So now that you’ve chosen to pursue your dreams by becoming a physician, it’s useful to know when you can reap the benefits. While you’re thinking about getting into the best medical school possible and taking stock of your medical school requirements, you’ve probably already begun asking yourself, how long does it take to become a doctor?
One of the greatest concerns for students considering a career in medicine is how much additional education is needed—along with the associated time, effort, and medical school debt.
The timeline can seem daunting. Four years for medical school, a minimum of three years for residency, and a few more if you want to specialize with a fellowship. Combine that with an average starting age of 24 (or 26 for DO—doctor of osteopathic—applicants), and this means the vast majority of medical students don’t become independent physicians until their early 30s.
What is medical school like?
The structure of an allopathic or osteopathic program, while very similar among medical schools, are quite different from their undergraduate counterparts. Generally, medical school is divided into two major components: pre-clinical and clinical (rotation) sections. Each of these are two years long, though there can be minor differences from school to school.
The pre-clinical block focuses heavily on science and clinical skills, and while most are done through didactic lectures, some schools employ problem-based learning (PBL) or organize courses based on organ systems rather than subject. This part of the medical school requirement is similar to taking upper-level courses in undergrad, albeit at an accelerated pace.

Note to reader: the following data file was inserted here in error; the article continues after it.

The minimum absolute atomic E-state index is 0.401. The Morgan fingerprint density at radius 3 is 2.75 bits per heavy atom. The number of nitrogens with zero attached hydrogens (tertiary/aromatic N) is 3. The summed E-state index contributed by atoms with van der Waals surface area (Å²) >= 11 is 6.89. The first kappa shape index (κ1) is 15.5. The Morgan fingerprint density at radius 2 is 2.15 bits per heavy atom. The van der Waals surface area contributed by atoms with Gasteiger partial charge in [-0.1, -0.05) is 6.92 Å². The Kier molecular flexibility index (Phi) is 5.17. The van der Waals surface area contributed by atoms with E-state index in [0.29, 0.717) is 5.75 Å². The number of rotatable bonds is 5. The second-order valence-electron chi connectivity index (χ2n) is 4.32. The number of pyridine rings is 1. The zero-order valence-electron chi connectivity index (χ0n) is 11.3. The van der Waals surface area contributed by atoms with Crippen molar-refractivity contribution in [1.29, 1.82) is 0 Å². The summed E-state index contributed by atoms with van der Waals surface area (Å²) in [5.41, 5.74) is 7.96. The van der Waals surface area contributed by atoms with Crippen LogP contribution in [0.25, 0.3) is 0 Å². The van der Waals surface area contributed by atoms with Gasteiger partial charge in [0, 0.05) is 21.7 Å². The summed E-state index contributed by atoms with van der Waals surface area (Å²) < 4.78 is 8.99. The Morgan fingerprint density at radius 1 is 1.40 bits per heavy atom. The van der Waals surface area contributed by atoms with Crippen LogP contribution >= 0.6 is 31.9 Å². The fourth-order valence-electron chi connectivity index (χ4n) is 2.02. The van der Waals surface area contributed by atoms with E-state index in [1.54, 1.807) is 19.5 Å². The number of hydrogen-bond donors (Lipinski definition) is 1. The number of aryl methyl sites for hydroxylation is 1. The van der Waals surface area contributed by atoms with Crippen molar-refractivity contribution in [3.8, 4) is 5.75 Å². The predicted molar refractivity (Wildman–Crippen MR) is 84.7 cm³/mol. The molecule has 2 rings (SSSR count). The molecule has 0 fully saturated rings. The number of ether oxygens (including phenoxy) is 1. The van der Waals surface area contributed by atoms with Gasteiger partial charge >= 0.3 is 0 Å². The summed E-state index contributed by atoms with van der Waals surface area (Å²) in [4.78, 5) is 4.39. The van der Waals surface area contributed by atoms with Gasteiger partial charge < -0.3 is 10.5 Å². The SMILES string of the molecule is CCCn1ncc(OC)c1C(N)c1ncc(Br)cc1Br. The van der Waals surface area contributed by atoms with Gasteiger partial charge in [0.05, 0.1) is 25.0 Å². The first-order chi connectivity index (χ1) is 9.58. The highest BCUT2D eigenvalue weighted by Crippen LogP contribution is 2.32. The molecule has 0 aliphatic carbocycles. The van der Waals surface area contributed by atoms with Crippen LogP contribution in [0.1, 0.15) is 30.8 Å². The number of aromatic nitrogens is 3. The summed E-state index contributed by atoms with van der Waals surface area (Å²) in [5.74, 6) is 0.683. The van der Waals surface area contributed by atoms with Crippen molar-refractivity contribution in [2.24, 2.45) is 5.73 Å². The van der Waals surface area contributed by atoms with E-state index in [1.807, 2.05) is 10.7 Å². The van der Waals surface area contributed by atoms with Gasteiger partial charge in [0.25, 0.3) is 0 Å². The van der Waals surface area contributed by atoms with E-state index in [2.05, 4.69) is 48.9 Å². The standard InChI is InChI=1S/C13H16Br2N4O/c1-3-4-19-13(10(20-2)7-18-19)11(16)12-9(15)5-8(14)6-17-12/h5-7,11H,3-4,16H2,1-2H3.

At the end of the second (M2) year, med students take the USMLE Step 1, which may arguably be the most important examination of your medical education (yes, even more than the MCAT!). Residency committees commonly use it to evaluate candidates, meaning it has a large impact on what type of medical specialty you can later compete in.
In your third (M3) and fourth (M4) year, you will be on clinical rotations, meaning you will spend several weeks at a time in a hospital or other clinic setting, observing and learning from the physicians there. M3 often consists of core rotations near and at your school, giving you a solid foundation in the most common fields that people pursuing a career in medicine go into. M4 is very similar, though you will have more freedom in choosing the field in which you would like to do rotations. You will also have the option of going to other institutions to “audition” for their residency programs.
You will still be responsible for studying, however, and passing the USMLE Step 2 before moving on to residency. Step 2 is divided into two separate exams: USMLE Step 2 CK is the multiple-choice section and USMLE Step 2 CS includes simulated patient interactions.
What happens after medical school?
You’ve accomplished a lot at this point, now that your medical school requirements are over, but the journey toward becoming a doctor is not yet done. Residency is where the bulk of your clinical skills will be learned and refined. A good residency can make a big difference in the quality of a physician—as much as getting into a good medical school.
After your first year of residency (PGY1 = post-graduate year 1), you are faced with another examination: the USMLE Step 3. The good news is that this is the final exam in the USMLE series, which is designed to assess whether a medical school graduate can apply medical knowledge and understanding of biomedical and clinical science essential for the unsupervised practice of medicine.
The remainder of your residency requirements begin after you take USMLE. This stage can last anywhere from three to five years, and there is the opportunity to further specialize with a fellowship after you are finished. Finally, you move onto your board certifications and begin practicing medicine.
We commend you for doing your research to map out the years ahead and figure out how long it will take you to become a doctor. Setting appropriate expectations is important when you’re focused on the end goal of living the “good life” of a doctor. There are sacrifices to be made on this journey, during some of the best years of your life, but in the end, being able to care for patients in the specialty of your choice can go a long way to living a fulfilling and rewarding career in medicine.